FLASHBACK: Salish Fusion felted wearable wool art

Aug 1, 2019 | Blog, Governance | 0 comments

A little while back, I wrote about a singular memory I have of being surrounded by potted chrysanthemums at the door of a long-gone greenhouse on my families property in Brentwood Bay. It’s one of my earliest and most vivid memories, largely, because my grandpa Ernie is in it. It’s the day he advised my parents to name their businesses after the sacred mountain ȽÁU,WELṈEW̱, or Mt. Newton as it is known today.

While my grandfathers were both linguists, Grandpa Don an old-school preacher-man, and Grandpa Ernie, one of our elders whose perseverance preserved the W̱SÁNEĆ language SENĆOŦEN, I come from people who work with their hands. My maternal grandparents perpetually had soil under their fingernails. From them came our landscaping, garden maintenance and moss hanging basket business that we called Mt. Newton Gardening. My paternal grandmother, Laura, was a Coast Salish knitter. Her innovative needles produced hundreds of beautiful hand-knit products, from the sweaters, vests, toques, socks and anything else she designed. From her work came a business that we called Mt. Newton Indian Sweaters.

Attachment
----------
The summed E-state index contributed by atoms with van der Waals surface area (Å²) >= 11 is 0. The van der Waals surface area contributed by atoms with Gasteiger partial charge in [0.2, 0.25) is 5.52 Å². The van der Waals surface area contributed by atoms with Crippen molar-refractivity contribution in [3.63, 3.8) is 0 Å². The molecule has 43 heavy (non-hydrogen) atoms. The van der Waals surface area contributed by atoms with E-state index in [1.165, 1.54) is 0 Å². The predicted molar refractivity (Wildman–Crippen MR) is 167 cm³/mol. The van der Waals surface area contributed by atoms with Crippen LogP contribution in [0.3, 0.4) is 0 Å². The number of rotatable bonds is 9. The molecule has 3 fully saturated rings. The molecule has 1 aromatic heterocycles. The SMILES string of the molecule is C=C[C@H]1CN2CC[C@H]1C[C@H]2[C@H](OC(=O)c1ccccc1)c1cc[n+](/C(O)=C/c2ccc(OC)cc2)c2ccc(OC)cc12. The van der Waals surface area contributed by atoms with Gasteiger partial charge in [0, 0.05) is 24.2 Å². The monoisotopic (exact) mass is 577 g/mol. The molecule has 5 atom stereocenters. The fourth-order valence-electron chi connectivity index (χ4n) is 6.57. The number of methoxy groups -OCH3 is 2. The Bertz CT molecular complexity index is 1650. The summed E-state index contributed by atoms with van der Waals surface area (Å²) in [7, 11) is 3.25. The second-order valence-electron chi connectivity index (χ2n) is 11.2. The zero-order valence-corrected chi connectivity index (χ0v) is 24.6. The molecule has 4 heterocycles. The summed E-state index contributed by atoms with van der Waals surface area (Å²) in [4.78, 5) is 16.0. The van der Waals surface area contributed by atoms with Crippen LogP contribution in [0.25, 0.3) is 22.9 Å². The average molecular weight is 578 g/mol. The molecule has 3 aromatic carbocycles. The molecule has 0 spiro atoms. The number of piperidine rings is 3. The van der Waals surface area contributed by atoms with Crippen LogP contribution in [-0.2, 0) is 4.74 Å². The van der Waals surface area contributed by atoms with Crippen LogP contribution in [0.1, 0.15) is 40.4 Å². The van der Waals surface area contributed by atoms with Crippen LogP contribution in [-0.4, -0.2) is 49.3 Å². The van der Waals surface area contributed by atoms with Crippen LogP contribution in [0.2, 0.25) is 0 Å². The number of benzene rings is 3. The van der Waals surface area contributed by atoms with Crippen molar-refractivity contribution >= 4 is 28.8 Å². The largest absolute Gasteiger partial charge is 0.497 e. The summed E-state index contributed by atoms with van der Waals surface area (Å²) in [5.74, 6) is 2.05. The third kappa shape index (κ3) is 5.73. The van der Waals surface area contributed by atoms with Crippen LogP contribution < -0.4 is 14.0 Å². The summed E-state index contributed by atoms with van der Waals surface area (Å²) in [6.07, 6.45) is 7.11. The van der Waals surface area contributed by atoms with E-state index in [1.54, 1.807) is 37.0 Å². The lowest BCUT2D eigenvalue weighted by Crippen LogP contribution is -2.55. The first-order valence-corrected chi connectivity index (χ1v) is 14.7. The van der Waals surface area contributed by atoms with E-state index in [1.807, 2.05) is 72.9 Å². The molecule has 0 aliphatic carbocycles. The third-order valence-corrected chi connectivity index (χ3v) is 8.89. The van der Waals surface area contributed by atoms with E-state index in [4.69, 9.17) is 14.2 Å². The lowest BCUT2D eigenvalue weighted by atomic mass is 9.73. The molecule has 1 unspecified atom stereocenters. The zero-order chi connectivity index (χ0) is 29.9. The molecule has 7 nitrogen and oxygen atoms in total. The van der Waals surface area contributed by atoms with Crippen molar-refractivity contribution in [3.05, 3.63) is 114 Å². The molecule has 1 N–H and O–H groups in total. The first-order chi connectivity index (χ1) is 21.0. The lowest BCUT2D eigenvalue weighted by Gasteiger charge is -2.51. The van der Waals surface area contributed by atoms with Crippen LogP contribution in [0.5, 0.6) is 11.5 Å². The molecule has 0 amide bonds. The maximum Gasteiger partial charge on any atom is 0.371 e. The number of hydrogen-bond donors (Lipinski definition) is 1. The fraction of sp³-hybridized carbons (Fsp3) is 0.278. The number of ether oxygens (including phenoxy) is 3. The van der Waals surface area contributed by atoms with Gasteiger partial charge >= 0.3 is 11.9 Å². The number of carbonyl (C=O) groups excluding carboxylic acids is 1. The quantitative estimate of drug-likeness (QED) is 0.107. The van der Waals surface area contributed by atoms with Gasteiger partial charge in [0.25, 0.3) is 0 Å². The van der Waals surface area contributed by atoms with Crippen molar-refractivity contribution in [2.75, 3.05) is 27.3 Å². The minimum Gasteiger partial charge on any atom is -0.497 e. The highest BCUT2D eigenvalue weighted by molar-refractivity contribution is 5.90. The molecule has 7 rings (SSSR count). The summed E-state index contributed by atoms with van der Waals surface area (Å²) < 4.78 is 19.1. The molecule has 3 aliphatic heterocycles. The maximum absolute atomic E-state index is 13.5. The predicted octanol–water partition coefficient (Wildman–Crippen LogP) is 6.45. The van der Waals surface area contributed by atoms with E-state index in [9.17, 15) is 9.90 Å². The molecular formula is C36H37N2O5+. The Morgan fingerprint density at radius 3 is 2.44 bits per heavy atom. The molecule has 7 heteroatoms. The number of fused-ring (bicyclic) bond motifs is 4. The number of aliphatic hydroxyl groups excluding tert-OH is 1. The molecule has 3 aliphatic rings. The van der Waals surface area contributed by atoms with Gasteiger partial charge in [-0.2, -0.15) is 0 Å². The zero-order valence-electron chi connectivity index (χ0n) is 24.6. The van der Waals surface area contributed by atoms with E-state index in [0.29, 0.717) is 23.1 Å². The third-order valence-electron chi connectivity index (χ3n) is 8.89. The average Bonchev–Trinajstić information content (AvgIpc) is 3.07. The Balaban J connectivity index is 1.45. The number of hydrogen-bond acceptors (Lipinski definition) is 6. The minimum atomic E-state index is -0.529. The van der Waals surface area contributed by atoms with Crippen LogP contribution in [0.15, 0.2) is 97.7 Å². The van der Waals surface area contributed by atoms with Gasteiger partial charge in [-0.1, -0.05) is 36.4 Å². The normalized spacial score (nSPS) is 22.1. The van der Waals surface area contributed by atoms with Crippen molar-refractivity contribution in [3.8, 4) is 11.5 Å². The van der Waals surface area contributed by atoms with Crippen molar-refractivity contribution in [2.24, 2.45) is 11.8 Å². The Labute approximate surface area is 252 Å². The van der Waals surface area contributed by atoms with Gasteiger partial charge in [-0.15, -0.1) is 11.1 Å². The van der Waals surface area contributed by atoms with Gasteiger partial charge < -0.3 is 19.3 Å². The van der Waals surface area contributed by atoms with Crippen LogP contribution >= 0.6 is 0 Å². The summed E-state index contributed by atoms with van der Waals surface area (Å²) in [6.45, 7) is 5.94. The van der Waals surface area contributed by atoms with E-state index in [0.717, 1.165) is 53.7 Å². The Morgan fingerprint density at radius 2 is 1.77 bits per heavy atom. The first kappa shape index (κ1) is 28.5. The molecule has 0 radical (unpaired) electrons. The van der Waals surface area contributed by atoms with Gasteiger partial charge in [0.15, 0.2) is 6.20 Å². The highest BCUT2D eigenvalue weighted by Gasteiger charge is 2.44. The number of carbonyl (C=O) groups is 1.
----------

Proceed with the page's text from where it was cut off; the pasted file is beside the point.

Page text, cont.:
The Coast Salish knitters are talented tactile technicians. Throughout the 20th century, our knitters knitted to survive and that was not always easy, just like the 20th century was not easy for Indigenous people in Canada. Relying on the price offered by the buyers in the city to feed and cloth large families was definitely a challenge. My mother carries many stories of how our mothers and grandmothers were given the lowest possible amount for their toils.

Upending an unjust marketplace

My parents decided to do something about the injustice and so that was the beginning of Mt. Newton Indian Sweaters. They created a local fair trade market place for Coast Salish knits, commonly known as Cowichan Indian sweaters, even though knitters from Nanaimo to Saanich hand-produced the apparel. We bought wool from a mill run by the Modeste family in the Cowichan flats, and we sold it to the knitters for little or no profit. And, we purchased their finished products for many times more than what they could sell them for in the city. In the heyday we changed the market. We changed it to the point I remember the traders from city sheepishly coming out to our sweater shop to buy sweaters off of us to fill their orders.